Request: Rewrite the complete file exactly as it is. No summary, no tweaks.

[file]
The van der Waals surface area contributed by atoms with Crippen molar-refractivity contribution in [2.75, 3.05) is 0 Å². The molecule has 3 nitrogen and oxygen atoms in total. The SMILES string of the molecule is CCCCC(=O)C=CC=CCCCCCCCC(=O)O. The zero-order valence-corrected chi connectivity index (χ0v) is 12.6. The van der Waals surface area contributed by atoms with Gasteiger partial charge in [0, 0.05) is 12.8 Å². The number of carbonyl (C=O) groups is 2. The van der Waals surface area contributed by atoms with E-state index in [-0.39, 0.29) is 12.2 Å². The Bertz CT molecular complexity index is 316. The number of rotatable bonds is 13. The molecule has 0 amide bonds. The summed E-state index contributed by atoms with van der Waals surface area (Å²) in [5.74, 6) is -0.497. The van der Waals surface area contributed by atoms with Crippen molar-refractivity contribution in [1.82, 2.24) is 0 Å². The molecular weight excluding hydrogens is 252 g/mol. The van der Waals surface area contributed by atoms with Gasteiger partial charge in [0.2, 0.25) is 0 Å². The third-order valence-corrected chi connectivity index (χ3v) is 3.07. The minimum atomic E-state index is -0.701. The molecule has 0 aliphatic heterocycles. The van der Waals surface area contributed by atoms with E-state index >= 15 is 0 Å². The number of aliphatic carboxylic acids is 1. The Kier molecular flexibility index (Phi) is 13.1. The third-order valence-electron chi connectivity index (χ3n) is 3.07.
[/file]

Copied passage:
The van der Waals surface area contributed by atoms with Crippen molar-refractivity contribution in [2.75, 3.05) is 0 Å². The molecule has 3 nitrogen and oxygen atoms in total. The SMILES string of the molecule is CCCCC(=O)C=CC=CCCCCCCCC(=O)O. The zero-order valence-corrected chi connectivity index (χ0v) is 12.6. The van der Waals surface area contributed by atoms with Gasteiger partial charge in [0, 0.05) is 12.8 Å². The number of carbonyl (C=O) groups is 2. The van der Waals surface area contributed by atoms with E-state index in [-0.39, 0.29) is 12.2 Å². The Bertz CT molecular complexity index is 316. The number of rotatable bonds is 13. The molecule has 0 amide bonds. The summed E-state index contributed by atoms with van der Waals surface area (Å²) in [5.74, 6) is -0.497. The van der Waals surface area contributed by atoms with Crippen molar-refractivity contribution in [1.82, 2.24) is 0 Å². The molecular weight excluding hydrogens is 252 g/mol. The van der Waals surface area contributed by atoms with Gasteiger partial charge in [0.2, 0.25) is 0 Å². The third-order valence-corrected chi connectivity index (χ3v) is 3.07. The minimum atomic E-state index is -0.701. The molecule has 0 aliphatic heterocycles. The van der Waals surface area contributed by atoms with E-state index >= 15 is 0 Å². The number of aliphatic carboxylic acids is 1. The Kier molecular flexibility index (Phi) is 13.1. The third-order valence-electron chi connectivity index (χ3n) is 3.07.